Perception is reality. Not actually, but to the perceiver.
Human brains do this funny thing. Our brains allow us to believe things we need to believe. They allow us to believe things we want to believe.
We were at our favorite coffee shop.
It’s our favorite because it has a bustling, city vibe. We like the action. We like being around people while they talk, work and laugh with one another. We like the modern music, written and performed by obscure artists playing moderately softly in surround sound. We like that the wall of street level windows displays the world outside to us, and that it displays us to the world outside.
I was with our 9 year-old. I got coffee. He got hot chocolate.
The hot chocolate at this coffee shop comes with a layer of velvety milk foam on top. The baristas pour it like they pour lattes. They are milk foam artists. You get either an image of a decorative flower or an image of a decorative heart on the surface of your drink. It’s lovely.
It’s sweet, creamy and delicious.
Our 9 year-old called it whipped cream. I corrected him. “It’s velvety milk foam,” I explained.
“It’s whipped cream,” he declared nonchalantly.
I looked at him. I furrowed my brow and smiled. With a bit of a chuckle I once again offered the truth I was certain of.
“It’s velvety milk foam,” I reiterated.
He furrowed his brow and smiled in parody-laden homage to my furrowed brow and smile. Then he returned the reiterative favor by plainly stating, “It’s whipped cream.”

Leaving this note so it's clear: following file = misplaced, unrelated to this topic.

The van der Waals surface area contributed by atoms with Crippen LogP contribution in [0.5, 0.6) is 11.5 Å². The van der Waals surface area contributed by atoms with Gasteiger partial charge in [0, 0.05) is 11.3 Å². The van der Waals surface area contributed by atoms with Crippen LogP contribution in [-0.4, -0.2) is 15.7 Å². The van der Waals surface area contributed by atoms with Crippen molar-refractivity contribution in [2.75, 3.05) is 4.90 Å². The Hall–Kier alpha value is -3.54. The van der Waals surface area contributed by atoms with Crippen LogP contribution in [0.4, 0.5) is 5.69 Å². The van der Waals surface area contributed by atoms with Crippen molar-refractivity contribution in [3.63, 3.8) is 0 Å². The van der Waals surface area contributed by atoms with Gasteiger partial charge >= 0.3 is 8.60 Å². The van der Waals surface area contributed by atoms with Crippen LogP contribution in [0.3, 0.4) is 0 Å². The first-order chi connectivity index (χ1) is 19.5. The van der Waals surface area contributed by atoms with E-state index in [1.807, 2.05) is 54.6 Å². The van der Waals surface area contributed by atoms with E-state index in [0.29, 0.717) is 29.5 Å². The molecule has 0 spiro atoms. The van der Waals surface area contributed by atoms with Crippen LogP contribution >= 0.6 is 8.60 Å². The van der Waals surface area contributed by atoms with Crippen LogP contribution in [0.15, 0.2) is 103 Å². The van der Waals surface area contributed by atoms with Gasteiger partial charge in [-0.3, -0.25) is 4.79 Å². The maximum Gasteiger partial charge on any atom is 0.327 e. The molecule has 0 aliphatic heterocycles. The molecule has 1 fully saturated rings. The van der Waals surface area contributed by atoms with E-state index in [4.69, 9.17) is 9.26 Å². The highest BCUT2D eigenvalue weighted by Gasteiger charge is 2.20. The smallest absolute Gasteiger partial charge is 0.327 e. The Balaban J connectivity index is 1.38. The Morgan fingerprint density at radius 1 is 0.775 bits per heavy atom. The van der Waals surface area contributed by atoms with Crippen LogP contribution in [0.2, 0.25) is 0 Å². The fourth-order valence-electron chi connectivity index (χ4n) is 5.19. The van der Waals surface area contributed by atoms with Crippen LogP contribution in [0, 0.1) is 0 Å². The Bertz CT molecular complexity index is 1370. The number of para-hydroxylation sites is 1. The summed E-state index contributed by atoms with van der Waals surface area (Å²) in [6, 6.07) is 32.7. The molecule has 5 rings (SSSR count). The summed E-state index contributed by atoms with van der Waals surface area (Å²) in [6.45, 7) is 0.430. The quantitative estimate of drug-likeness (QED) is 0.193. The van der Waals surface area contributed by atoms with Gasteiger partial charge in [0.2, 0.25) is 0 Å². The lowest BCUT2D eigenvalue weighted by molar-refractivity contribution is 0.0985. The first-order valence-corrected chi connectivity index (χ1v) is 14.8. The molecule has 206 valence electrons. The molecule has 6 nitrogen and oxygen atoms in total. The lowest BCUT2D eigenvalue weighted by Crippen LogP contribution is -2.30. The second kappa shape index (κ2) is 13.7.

We both laughed. Something we do quite often when we’re together.
We never did settle the matter. Doesn’t matter, though. To me, it was velvety milk foam. To him is was whipped cream. Perception is reality. Either way, it was sweat, creamy and delicious.
As educators, parents and caregivers we often find ourselves in situations where the reality of our perceptions doesn’t exactly match the reality of our kids’ perceptions. How do we wade through varying perceptive realities to get to the outcomes we’re looking for: safety, health, learning, joy, balance, etc.?
What if we prioritize the outcomes over the details and the differences in perception? What if we put our energy into exhausting the dialogue with outcomes in mind? What if we engage our kids in exhaustive dialogues, model tools and strategies that can help them share thinking in compassionate ways, and support them in problem solving and planning?
Nothing about raising and teaching kids is fool proof. In my experience, when we sort through challenges with an eye on coming together around positive pathways forward (rather than making our points about perception and reality), restorative, growth-producing and relationship-building outcomes seem to be enhanced.
Whipped cream or velvety milk foam? We never did come to an agreement.
What we did was sit for a while at our favorite coffee shop, chatting and laughing, observing the world around us and connecting with one another, taking advantage of the gifts of family and leisure time. Incredible gifts that I am incredibly grateful for.
Our perceptions were the same about that.
Besides, without being able to agree on what it was, whatever was on top of the hot chocolate was still sweet, creamy and delicious!
Live. Love. Listen. Learn. Lead. Thanks!